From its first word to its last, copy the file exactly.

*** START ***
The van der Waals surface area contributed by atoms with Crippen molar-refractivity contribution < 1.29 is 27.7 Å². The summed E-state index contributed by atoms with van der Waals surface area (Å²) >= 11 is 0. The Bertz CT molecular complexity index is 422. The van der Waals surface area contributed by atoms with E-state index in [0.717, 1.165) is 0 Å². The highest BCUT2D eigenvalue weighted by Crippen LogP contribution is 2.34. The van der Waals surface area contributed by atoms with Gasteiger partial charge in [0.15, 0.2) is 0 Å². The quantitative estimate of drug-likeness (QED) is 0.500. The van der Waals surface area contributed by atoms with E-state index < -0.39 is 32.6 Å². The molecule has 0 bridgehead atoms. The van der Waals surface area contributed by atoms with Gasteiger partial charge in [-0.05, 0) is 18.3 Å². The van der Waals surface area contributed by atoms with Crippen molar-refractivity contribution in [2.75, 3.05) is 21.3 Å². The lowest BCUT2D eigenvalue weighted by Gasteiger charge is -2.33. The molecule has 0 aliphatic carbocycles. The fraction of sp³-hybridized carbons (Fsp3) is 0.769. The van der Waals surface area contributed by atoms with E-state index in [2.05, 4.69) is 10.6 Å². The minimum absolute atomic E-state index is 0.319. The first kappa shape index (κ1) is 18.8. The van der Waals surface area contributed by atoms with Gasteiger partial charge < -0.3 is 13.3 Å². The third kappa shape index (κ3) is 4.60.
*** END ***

The van der Waals surface area contributed by atoms with Crippen molar-refractivity contribution < 1.29 is 27.7 Å². The summed E-state index contributed by atoms with van der Waals surface area (Å²) >= 11 is 0. The Bertz CT molecular complexity index is 422. The van der Waals surface area contributed by atoms with E-state index in [0.717, 1.165) is 0 Å². The highest BCUT2D eigenvalue weighted by Crippen LogP contribution is 2.34. The van der Waals surface area contributed by atoms with Gasteiger partial charge in [0.15, 0.2) is 0 Å². The quantitative estimate of drug-likeness (QED) is 0.500. The van der Waals surface area contributed by atoms with E-state index < -0.39 is 32.6 Å². The molecule has 0 bridgehead atoms. The van der Waals surface area contributed by atoms with Gasteiger partial charge in [-0.05, 0) is 18.3 Å². The van der Waals surface area contributed by atoms with Crippen molar-refractivity contribution in [2.75, 3.05) is 21.3 Å². The lowest BCUT2D eigenvalue weighted by Gasteiger charge is -2.33. The molecule has 0 aliphatic carbocycles. The fraction of sp³-hybridized carbons (Fsp3) is 0.769. The van der Waals surface area contributed by atoms with E-state index in [2.05, 4.69) is 10.6 Å². The minimum absolute atomic E-state index is 0.319. The first kappa shape index (κ1) is 18.8. The van der Waals surface area contributed by atoms with Gasteiger partial charge < -0.3 is 13.3 Å². The third kappa shape index (κ3) is 4.60.